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Safety of manufactured nanomaterials

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  • NANOMET: Towards tailored safety testing methods for nanomaterials

    Just like any other chemical substance, nanomaterials have to be assessed for their safety using appropriate tools and methodologies. For that reason, the OECD Programme on Manufactured Nanomaterials and the OECD Test Guidelines Programme collaborate to identify and develop standardised methods that can be used to generate relevant and reliable data.

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  • The pathway to Test Guidelines: from science to standards for nanomaterials

    16 September 2020, 2:00 PM – 3:30 PM CEST. This webinar is organised jointly by the EU funded Projects: NanoHarmony and NANOMET-OECD. Find out how Test Guidelines (TG) are developed through the OECD, with case studies from the TGs being supported through the projects for expansion into nanomaterials. The webinar will explain how novel methodologies are developed and approved through expert committees, eventually becoming internationally accepted standard methods used by governments, industry and independent laboratories to assess the safety of chemicals.

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  • Report: Science based support for regulation of manufactured nanomaterials

    This report summarises the discussions at the "Science Based Support for Regulation of Manufactured Nanomaterials" conference. The objective of the conference was to discuss the regulatory relevance of new research and initiatives results in the field of nanosafety and to identify the outstanding and future regulatory challenges.

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As nanomaterials started to be used in commercial applications, OECD identified the need to analyse the potential safety concerns caused by manufactured nanomaterials. EHS launched a programme of work in 2006 to ensure that the approaches for hazard, exposure and risk assessment for manufactured nanomaterials are of a high quality, science-based and internationally harmonised.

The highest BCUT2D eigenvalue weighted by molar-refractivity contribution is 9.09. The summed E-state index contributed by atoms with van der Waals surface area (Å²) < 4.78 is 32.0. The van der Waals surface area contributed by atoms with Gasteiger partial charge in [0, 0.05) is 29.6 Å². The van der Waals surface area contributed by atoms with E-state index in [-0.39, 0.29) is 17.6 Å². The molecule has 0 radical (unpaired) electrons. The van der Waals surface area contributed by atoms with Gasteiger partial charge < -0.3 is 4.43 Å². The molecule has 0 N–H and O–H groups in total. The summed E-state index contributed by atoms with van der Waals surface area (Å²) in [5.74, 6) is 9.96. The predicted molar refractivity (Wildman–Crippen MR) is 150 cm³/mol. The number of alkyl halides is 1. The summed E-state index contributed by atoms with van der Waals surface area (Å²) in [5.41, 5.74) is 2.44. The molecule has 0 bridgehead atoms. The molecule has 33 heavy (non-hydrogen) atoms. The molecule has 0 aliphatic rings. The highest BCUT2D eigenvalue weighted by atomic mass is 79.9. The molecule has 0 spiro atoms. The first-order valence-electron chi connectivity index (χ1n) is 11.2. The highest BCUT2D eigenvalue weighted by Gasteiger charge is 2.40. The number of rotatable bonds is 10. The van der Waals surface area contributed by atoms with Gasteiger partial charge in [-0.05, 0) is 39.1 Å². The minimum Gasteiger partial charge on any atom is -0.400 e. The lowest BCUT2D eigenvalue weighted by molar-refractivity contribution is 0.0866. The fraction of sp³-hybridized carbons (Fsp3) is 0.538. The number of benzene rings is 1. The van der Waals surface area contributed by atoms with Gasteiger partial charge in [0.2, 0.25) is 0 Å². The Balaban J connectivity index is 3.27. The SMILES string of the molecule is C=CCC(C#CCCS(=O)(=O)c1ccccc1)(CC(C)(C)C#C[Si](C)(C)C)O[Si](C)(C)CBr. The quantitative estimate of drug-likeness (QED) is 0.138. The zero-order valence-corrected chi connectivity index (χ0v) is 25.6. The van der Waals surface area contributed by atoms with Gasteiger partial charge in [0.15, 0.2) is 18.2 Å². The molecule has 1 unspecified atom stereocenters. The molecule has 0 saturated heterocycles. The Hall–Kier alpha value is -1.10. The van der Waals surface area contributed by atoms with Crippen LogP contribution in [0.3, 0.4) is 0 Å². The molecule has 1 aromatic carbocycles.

NANOMET: Towards tailored safety testing methods for nanomaterials

NANOMET-Slideshow

Nanomaterials are up to 10 000 times smaller than the width of a human hair and are found in many products from paints to cosmetics. Yet they may have a big impact on our everyday life. So what is so special about nanomaterials? Nanomaterial may have different properties compared to the same substance in bulk form. That means that a material could change when it goes from bulk to nanoform, but at what size that happens varies depending on the substance.

 

Just like any other chemical substance, nanomaterials have to be assessed for their safety using appropriate tools and methodologies. For that reason, the OECD Programme on Manufactured Nanomaterials and the OECD Test Guidelines Programme collaborate to identify and develop standardised methods that can be used to generate relevant and reliable data. To intensify this endeavor and support the OECD, a three-year project called NANOMET, funded by the European Union has been launched in May 2020.

 

 

Video - The Rise of Nanotechnology

Manufactured nanomaterials are already revolutionising the way we produce (electronic goods, tyres, clothes and medicines) which raises questions regarding potential unintended hazards to humans and the environment and whether nanomaterials need special measures to deal with potential risks.

There is a need for a responsible and co-ordinated approach to ensure that potential safety issues are being addressed at the same time as the technology is developing.

Therefore, the EHS promotes international co-operation in human health and environmental safety aspects of manufactured nanomaterials. Its objective is to assist countries in their efforts to assess the safety implications of nanomaterials.

Publications

Nanotechnology and Tyres: Elements for a Risk Assessment Framework

The best practices outlined in the Risk Assessment Framework (RAF) aim to provide a method for evaluating the potential human health and environmental concerns associated with the entire life cycle of nanomaterials used in tyres, focusing on the tyre manufacturing process.

 

Nanotechnology and Tyres: Greening Industry and Transport

New nanomaterials offer promising avenues for future innovation, which can contribute towards the sustainability and resource efficiency of the tyre industry. Yet uncertainty over environmental health and safety (EHS) risks appears to be a main and continuous concern for the development of new nanomaterials.

Brochures

Six Years of OECD Work on the Safety of Manufactured Nanomaterials

This brochure outlines the achievements made so far by OECD in addressing the human health and environmental safety implications of manufactured nanomaterials.

 

Nanosafety at the OECD : the first five years 2006-2010

This booklet describes the work that OECD is doing to address the human health and environmental safety implications associated with the use of manufactured nanomaterials. It presents the OECD Nanosafety programmes during the first five years from 2006-2010.

 

With the financial assistance of the European Union

EU FLAGThe OECD project on Nanomaterials has been produced with the financial assistance of the European Union. The views expressed herein can in no way be taken to reflect the official opinion of the European Union.

 

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